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Long-term trends of tick-borne pathogens in regard to small mammal and tick populations from Saxony, Germany



Rodents are important in the life-cycle of ticks as hosts for immature developmental stages. Both rodents and ticks are of public health interest as they are reservoirs and vectors for different tick-borne pathogens (TBP). The aim of this study was to reassess the prevalence of TBP in previously studied areas of the city of Leipzig (Saxony, Germany).


In the years 2015–2017 rodents and ticks were collected in parks and forest areas in Saxony. DNA was extracted from the rodents, attached and questing ticks. Samples were screened for the presence of Anaplasma phagocytophilum, Babesia spp., Borrelia burgdorferi (s.l.), “Candidatus Neoehrlichia mikurensis” (CNM), Bartonella spp., Hepatozoon spp. and Rickettsia spp. using PCR methods. Rodent, attached nymph and questing tick (nymph and adult) samples were tested individually, while attached larvae were further processed in pools.


A total of 165 rodents (Apodemus agrarius, n = 1; A. flavicollis, n = 59; Arvicola terrestris, n = 1; Myodes glareolus, n = 104), 1256 attached ticks (Ixodes ricinus, n = 1164; Dermacentor reticulatus, n = 92) and 577 questing ticks (I. ricinus, n = 547; D. reticulatus, n = 30) were collected. The prevalence levels in rodents were 78.2% for Bartonella spp., 58.2% for CNM, 49.1% for B. burgdorferi (s.l.) 29.1% for Rickettsia spp. and 24.2% for Hepatozoon spp. The minimal infection rates (MIR) in attached larvae ticks were 39.8% for Rickettsia spp., 32.7% for Bartonella spp., 7.1% for CNM and 8.8% for B. burgdorferi (s.l.) and the prevalence rates in attached nymphs were 33.7% for Bartonella spp., 52.9% for Rickettsia spp., 13.5% for CNM and 11.3% for B. burgdorferi (s.l.) Both rodents and attached ticks were negative for Babesia spp. The prevalence in questing ticks was 18.2% for Rickettsia spp., 7.3% for CNM, 6.4% for B. burgdorferi (s.l.) and 1.4% for Babesia spp. All tested samples were Anaplasma-negative. Sequencing revealed the occurrence of 14 identified species.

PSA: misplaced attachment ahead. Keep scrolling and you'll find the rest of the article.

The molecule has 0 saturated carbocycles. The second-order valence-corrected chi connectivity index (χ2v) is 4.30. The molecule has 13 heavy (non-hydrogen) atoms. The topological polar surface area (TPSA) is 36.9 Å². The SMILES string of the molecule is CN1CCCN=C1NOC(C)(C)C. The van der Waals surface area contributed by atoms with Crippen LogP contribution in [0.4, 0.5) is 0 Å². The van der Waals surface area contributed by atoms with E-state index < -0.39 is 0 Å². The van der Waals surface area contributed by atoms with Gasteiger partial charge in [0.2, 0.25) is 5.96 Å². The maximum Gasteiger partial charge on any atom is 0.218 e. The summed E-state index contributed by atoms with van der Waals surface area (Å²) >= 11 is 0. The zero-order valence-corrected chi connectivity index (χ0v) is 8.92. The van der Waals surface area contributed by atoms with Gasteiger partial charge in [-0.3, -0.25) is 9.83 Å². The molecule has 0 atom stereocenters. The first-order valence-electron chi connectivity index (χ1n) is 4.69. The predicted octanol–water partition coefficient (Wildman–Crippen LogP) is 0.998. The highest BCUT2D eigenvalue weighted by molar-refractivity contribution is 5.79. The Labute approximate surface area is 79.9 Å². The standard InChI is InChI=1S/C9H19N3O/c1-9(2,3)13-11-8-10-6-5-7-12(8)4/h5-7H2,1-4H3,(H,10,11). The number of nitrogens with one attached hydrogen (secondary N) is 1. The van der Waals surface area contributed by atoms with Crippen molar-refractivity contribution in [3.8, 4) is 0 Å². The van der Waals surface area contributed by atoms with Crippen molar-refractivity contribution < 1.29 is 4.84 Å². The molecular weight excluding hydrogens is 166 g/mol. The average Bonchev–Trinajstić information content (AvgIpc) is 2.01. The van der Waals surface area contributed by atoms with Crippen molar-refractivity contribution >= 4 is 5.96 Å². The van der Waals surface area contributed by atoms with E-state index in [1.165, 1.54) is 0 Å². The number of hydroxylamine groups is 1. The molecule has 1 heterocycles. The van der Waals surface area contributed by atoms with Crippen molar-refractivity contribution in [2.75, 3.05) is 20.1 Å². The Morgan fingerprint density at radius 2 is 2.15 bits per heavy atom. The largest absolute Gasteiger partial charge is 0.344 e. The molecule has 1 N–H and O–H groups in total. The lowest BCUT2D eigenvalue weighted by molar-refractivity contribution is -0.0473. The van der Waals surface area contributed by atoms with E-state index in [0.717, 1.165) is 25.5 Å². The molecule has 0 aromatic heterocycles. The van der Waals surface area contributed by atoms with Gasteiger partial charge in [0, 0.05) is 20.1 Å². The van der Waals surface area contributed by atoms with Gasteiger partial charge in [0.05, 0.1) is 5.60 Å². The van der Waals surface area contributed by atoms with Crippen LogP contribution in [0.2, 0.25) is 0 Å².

This research is the first evaluation of the prevalence for Hepatozoon spp. in rodents from Germany. In comparison to earlier studies, detected pathogens species remained the same; however, the prevalence for particular pathogens differed.


Small mammals are important hosts for the developmental immature stages of ticks in their natural life-cycle. Moreover, small mammals serve also as reservoirs [1] for various zoonotic agents. Ixodes ricinus is the most prevalent tick species in Europe and is responsible for the transmission of most zoonotic tick-borne pathogens (TBP) [2]; however, Dermacentor reticulatus is a rising concern as a potential vector of TBP.